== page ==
Peers in careers
|PhD ceremony:||Ms B. (Britta) Rüschoff|
|When:||June 04, 2015|
|Supervisors:||prof. dr. D.R. (René) Veenstra, prof. dr. S.M. Lindenberg|
|Co-supervisor:||dr. J.K. (Jan Kornelis) Dijkstra|
|Where:||Academy building RUG|
|Faculty:||Behavioural and Social Sciences|
This book takes a relational approach to career development and addresses the question how peer relationships affect young people’s transition from school to work. The insights of this book support the notion that social relationships affect young people’s early career trajectories and that this also holds for relationships with peers.
The results show that young people’s goals and relationship experiences with peers are associated with their work values and thereby their subsequent preferences for certain vocational contexts over others. It has further been shown that peers can stimulate the active engagement in career-directed activities. Being embedded in a network of efficacious peers (i.e., peers who hold positive beliefs about their own capabilities of finding employment) proved to be beneficial even beyond the school context as it increased young people’s chances of having successfully completed the transition from school to work or follow-up education three years later. Results further show that the approaching onset of employment can act as a turning point in how young people evaluate their peers’ aggressive and norm-breaking behavior and in how such behaviors are rewarded with a high status position in the peer group. However, the timing of employment appears to be important in young people’s engagement in delinquent behavior, as employment in early adolescence was associated with higher rather than lower engagement in delinquent behavior.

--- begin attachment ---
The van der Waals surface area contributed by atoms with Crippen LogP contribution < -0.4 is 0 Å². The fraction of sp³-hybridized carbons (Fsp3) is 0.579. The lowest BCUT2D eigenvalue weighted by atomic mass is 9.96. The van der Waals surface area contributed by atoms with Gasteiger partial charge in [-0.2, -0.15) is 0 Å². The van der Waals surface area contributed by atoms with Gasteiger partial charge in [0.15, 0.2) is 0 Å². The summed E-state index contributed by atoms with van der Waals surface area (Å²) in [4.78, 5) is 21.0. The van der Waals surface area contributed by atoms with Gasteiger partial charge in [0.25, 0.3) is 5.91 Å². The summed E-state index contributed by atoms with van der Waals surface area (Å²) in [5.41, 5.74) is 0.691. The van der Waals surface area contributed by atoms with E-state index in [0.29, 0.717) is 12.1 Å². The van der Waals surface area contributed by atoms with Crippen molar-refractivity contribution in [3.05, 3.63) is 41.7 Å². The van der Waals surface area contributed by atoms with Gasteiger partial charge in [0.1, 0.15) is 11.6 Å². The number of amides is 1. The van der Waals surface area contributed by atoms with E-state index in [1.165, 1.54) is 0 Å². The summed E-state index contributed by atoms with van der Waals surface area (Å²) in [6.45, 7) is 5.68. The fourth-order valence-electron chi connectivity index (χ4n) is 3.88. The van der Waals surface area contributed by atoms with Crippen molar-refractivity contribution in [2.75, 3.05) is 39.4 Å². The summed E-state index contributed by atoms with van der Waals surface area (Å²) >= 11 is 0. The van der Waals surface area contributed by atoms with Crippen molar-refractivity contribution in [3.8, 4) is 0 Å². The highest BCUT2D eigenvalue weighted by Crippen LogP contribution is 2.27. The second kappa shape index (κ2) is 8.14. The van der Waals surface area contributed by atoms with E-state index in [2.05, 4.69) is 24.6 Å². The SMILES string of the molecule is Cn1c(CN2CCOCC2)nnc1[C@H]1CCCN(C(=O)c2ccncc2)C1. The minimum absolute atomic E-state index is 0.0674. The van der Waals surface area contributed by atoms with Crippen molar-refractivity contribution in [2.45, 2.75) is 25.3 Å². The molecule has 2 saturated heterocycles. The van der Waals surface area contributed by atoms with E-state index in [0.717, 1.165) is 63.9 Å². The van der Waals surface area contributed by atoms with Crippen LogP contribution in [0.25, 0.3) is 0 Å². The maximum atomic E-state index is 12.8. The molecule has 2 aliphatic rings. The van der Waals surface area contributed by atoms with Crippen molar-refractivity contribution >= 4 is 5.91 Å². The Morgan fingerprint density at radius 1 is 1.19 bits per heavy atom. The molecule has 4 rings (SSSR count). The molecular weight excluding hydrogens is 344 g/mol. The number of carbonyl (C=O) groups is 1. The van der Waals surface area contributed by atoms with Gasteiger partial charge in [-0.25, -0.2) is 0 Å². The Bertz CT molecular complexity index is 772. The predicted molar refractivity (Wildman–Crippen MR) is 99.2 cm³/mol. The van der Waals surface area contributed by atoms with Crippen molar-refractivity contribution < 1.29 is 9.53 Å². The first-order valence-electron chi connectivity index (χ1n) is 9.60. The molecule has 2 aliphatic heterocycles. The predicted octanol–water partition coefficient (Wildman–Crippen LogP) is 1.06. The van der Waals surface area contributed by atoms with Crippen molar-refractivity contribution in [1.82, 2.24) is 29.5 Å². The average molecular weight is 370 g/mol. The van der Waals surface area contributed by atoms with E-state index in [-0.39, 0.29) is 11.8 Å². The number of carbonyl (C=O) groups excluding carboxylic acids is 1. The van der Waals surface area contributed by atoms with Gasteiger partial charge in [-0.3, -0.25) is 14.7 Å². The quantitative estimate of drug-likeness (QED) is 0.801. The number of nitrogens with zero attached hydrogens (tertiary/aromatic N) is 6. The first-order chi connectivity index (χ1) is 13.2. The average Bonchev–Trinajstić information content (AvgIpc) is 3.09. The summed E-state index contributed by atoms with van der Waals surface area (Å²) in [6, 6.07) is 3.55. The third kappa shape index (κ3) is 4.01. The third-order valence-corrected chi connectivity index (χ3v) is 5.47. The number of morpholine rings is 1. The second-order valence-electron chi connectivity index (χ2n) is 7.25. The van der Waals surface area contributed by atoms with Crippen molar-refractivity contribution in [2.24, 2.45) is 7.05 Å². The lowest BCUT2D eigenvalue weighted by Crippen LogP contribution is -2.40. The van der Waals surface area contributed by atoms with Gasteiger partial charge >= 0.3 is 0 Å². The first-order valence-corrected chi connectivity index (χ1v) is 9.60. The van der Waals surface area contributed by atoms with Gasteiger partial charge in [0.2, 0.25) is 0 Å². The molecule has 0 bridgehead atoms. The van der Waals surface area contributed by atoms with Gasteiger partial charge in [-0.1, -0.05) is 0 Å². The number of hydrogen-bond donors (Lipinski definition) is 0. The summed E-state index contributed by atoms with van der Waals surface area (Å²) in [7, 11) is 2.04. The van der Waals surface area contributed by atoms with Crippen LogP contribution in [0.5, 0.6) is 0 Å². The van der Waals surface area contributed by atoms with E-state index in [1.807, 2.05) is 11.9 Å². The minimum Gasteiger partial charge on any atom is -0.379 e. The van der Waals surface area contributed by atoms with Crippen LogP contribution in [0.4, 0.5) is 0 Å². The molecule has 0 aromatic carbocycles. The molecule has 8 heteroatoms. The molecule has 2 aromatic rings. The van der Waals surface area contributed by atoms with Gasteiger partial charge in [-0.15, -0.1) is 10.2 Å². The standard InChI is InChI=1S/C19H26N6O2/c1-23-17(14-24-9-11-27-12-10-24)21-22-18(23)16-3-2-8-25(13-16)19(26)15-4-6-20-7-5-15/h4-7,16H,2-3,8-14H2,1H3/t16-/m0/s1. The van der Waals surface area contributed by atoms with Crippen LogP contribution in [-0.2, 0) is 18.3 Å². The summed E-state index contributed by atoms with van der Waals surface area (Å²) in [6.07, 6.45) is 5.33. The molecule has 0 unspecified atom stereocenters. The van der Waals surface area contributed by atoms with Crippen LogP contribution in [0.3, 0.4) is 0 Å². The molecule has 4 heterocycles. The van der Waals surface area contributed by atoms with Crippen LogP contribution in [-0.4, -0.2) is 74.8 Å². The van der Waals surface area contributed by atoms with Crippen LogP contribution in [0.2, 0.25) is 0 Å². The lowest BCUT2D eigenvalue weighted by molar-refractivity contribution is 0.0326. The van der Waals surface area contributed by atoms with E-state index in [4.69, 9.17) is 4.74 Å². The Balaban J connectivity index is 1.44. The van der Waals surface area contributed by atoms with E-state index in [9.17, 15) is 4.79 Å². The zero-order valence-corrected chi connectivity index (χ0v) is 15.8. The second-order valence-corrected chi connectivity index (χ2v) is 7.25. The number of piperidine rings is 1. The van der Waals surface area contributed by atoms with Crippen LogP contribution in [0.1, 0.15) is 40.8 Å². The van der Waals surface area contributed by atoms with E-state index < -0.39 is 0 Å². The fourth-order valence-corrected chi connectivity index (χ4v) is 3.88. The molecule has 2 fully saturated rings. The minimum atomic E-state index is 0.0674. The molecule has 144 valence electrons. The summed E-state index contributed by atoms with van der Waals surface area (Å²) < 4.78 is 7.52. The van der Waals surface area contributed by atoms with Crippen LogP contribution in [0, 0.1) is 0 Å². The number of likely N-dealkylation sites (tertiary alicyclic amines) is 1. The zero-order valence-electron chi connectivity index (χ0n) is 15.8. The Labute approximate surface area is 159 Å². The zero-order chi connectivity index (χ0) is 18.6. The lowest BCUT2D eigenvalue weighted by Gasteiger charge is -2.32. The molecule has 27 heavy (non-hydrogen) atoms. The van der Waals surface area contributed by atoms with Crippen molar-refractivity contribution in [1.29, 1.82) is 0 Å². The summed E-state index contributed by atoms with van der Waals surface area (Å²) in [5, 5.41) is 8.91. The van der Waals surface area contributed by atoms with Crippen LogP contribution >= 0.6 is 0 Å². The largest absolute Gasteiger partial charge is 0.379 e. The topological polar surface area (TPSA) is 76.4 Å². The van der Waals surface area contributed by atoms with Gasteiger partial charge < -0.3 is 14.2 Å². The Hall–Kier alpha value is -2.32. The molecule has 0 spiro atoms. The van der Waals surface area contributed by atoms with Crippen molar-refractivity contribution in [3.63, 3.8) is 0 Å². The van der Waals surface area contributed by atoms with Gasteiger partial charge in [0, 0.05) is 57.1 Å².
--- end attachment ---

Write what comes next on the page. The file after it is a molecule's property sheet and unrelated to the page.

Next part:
Mentors and practitioners working with young people in the transition to work may benefit from these insights and more explicitly draw on the peer context when providing guidance and counseling.